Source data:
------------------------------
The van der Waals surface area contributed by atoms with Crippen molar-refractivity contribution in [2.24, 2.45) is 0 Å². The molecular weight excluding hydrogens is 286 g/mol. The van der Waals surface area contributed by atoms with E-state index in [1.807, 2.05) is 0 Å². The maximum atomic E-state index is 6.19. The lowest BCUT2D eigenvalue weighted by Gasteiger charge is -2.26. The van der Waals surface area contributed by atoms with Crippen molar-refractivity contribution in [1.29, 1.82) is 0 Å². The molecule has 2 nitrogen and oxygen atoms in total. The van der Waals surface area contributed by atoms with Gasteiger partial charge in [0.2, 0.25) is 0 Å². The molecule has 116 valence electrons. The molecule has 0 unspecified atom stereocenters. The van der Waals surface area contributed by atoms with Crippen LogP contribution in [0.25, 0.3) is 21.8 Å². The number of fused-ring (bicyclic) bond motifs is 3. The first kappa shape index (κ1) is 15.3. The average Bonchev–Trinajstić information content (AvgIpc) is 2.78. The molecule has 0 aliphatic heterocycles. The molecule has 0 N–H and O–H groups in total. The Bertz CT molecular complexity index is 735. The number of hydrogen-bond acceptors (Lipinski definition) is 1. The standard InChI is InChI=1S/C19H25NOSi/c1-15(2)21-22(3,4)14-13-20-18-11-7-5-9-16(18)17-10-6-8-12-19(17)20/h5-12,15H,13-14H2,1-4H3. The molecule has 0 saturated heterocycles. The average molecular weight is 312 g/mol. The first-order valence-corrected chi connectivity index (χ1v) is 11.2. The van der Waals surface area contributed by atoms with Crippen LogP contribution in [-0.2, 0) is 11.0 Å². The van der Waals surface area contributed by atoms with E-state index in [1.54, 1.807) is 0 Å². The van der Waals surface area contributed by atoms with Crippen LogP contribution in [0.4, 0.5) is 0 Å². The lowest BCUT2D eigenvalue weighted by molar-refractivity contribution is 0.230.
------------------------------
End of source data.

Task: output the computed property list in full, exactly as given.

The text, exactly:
The van der Waals surface area contributed by atoms with Crippen molar-refractivity contribution in [2.24, 2.45) is 0 Å². The molecular weight excluding hydrogens is 286 g/mol. The van der Waals surface area contributed by atoms with E-state index in [1.807, 2.05) is 0 Å². The maximum atomic E-state index is 6.19. The lowest BCUT2D eigenvalue weighted by Gasteiger charge is -2.26. The van der Waals surface area contributed by atoms with Crippen molar-refractivity contribution in [1.29, 1.82) is 0 Å². The molecule has 2 nitrogen and oxygen atoms in total. The van der Waals surface area contributed by atoms with Gasteiger partial charge in [0.2, 0.25) is 0 Å². The molecule has 116 valence electrons. The molecule has 0 unspecified atom stereocenters. The van der Waals surface area contributed by atoms with Crippen LogP contribution in [0.25, 0.3) is 21.8 Å². The number of fused-ring (bicyclic) bond motifs is 3. The first kappa shape index (κ1) is 15.3. The average Bonchev–Trinajstić information content (AvgIpc) is 2.78. The molecule has 0 aliphatic heterocycles. The molecule has 0 N–H and O–H groups in total. The Bertz CT molecular complexity index is 735. The number of hydrogen-bond acceptors (Lipinski definition) is 1. The standard InChI is InChI=1S/C19H25NOSi/c1-15(2)21-22(3,4)14-13-20-18-11-7-5-9-16(18)17-10-6-8-12-19(17)20/h5-12,15H,13-14H2,1-4H3. The molecule has 0 saturated heterocycles. The average molecular weight is 312 g/mol. The first-order valence-corrected chi connectivity index (χ1v) is 11.2. The van der Waals surface area contributed by atoms with Crippen LogP contribution in [-0.2, 0) is 11.0 Å². The van der Waals surface area contributed by atoms with E-state index in [1.54, 1.807) is 0 Å². The van der Waals surface area contributed by atoms with Crippen LogP contribution in [0.4, 0.5) is 0 Å². The lowest BCUT2D eigenvalue weighted by molar-refractivity contribution is 0.230.